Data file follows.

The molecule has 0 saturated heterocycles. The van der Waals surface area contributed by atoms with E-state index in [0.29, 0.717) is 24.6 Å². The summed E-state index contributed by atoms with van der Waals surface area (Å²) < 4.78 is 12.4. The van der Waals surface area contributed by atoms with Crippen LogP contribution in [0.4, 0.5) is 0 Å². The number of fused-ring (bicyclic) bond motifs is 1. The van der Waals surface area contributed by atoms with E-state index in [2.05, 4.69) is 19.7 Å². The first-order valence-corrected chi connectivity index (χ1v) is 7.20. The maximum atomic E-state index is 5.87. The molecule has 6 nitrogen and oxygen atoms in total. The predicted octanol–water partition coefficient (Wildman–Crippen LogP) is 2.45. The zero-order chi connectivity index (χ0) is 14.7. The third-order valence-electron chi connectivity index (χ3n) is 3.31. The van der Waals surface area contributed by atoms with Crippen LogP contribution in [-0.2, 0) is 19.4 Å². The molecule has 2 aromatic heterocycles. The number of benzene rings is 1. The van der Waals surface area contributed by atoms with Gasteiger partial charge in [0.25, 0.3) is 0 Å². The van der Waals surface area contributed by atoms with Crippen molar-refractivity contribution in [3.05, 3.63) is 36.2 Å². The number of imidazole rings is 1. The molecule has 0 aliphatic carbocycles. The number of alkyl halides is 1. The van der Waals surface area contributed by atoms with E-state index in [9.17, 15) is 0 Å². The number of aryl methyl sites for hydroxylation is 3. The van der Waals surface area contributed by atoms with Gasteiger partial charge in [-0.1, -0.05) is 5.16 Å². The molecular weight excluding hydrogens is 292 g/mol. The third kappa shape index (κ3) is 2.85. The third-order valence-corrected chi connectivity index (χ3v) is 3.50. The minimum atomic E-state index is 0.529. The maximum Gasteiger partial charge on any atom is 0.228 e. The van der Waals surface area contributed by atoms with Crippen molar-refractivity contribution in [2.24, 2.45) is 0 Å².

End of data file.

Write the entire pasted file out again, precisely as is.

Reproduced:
The molecule has 0 saturated heterocycles. The van der Waals surface area contributed by atoms with E-state index in [0.29, 0.717) is 24.6 Å². The summed E-state index contributed by atoms with van der Waals surface area (Å²) < 4.78 is 12.4. The van der Waals surface area contributed by atoms with Crippen LogP contribution in [0.4, 0.5) is 0 Å². The number of fused-ring (bicyclic) bond motifs is 1. The van der Waals surface area contributed by atoms with E-state index in [2.05, 4.69) is 19.7 Å². The first-order valence-corrected chi connectivity index (χ1v) is 7.20. The maximum atomic E-state index is 5.87. The molecule has 6 nitrogen and oxygen atoms in total. The predicted octanol–water partition coefficient (Wildman–Crippen LogP) is 2.45. The zero-order chi connectivity index (χ0) is 14.7. The third-order valence-electron chi connectivity index (χ3n) is 3.31. The van der Waals surface area contributed by atoms with Crippen LogP contribution in [-0.2, 0) is 19.4 Å². The molecule has 2 aromatic heterocycles. The number of benzene rings is 1. The van der Waals surface area contributed by atoms with Gasteiger partial charge in [0.25, 0.3) is 0 Å². The van der Waals surface area contributed by atoms with Crippen molar-refractivity contribution in [3.05, 3.63) is 36.2 Å². The number of imidazole rings is 1. The molecule has 0 aliphatic carbocycles. The number of alkyl halides is 1. The van der Waals surface area contributed by atoms with E-state index in [9.17, 15) is 0 Å². The number of aryl methyl sites for hydroxylation is 3. The van der Waals surface area contributed by atoms with Gasteiger partial charge in [-0.1, -0.05) is 5.16 Å². The molecular weight excluding hydrogens is 292 g/mol. The third kappa shape index (κ3) is 2.85. The third-order valence-corrected chi connectivity index (χ3v) is 3.50. The minimum atomic E-state index is 0.529. The maximum Gasteiger partial charge on any atom is 0.228 e. The van der Waals surface area contributed by atoms with Crippen molar-refractivity contribution in [2.24, 2.45) is 0 Å².